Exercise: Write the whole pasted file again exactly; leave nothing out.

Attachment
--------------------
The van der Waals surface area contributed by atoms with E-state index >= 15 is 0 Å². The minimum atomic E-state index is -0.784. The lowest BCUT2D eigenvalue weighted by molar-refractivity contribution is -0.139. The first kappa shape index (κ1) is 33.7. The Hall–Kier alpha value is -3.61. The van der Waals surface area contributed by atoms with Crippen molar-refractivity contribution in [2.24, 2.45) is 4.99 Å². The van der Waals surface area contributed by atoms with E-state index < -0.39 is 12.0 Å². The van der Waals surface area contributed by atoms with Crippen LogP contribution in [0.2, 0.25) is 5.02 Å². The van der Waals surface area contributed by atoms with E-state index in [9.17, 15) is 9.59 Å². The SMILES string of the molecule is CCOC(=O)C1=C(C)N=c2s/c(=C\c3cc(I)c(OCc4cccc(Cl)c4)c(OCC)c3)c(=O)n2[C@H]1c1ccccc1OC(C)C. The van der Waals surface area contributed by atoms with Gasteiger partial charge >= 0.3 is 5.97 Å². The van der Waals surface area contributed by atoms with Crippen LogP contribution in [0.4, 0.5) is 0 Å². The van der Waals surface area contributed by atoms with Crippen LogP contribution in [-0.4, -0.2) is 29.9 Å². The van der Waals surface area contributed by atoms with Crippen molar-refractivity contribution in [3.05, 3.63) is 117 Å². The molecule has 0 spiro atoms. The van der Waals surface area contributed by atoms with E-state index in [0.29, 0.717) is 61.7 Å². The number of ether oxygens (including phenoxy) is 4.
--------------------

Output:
The van der Waals surface area contributed by atoms with E-state index >= 15 is 0 Å². The minimum atomic E-state index is -0.784. The lowest BCUT2D eigenvalue weighted by molar-refractivity contribution is -0.139. The first kappa shape index (κ1) is 33.7. The Hall–Kier alpha value is -3.61. The van der Waals surface area contributed by atoms with Crippen molar-refractivity contribution in [2.24, 2.45) is 4.99 Å². The van der Waals surface area contributed by atoms with E-state index < -0.39 is 12.0 Å². The van der Waals surface area contributed by atoms with Crippen LogP contribution in [0.2, 0.25) is 5.02 Å². The van der Waals surface area contributed by atoms with E-state index in [9.17, 15) is 9.59 Å². The SMILES string of the molecule is CCOC(=O)C1=C(C)N=c2s/c(=C\c3cc(I)c(OCc4cccc(Cl)c4)c(OCC)c3)c(=O)n2[C@H]1c1ccccc1OC(C)C. The van der Waals surface area contributed by atoms with Gasteiger partial charge >= 0.3 is 5.97 Å². The van der Waals surface area contributed by atoms with Crippen LogP contribution in [0.4, 0.5) is 0 Å². The van der Waals surface area contributed by atoms with Crippen LogP contribution in [-0.4, -0.2) is 29.9 Å². The van der Waals surface area contributed by atoms with Crippen molar-refractivity contribution in [3.05, 3.63) is 117 Å². The molecule has 0 spiro atoms. The van der Waals surface area contributed by atoms with E-state index in [0.29, 0.717) is 61.7 Å². The number of ether oxygens (including phenoxy) is 4.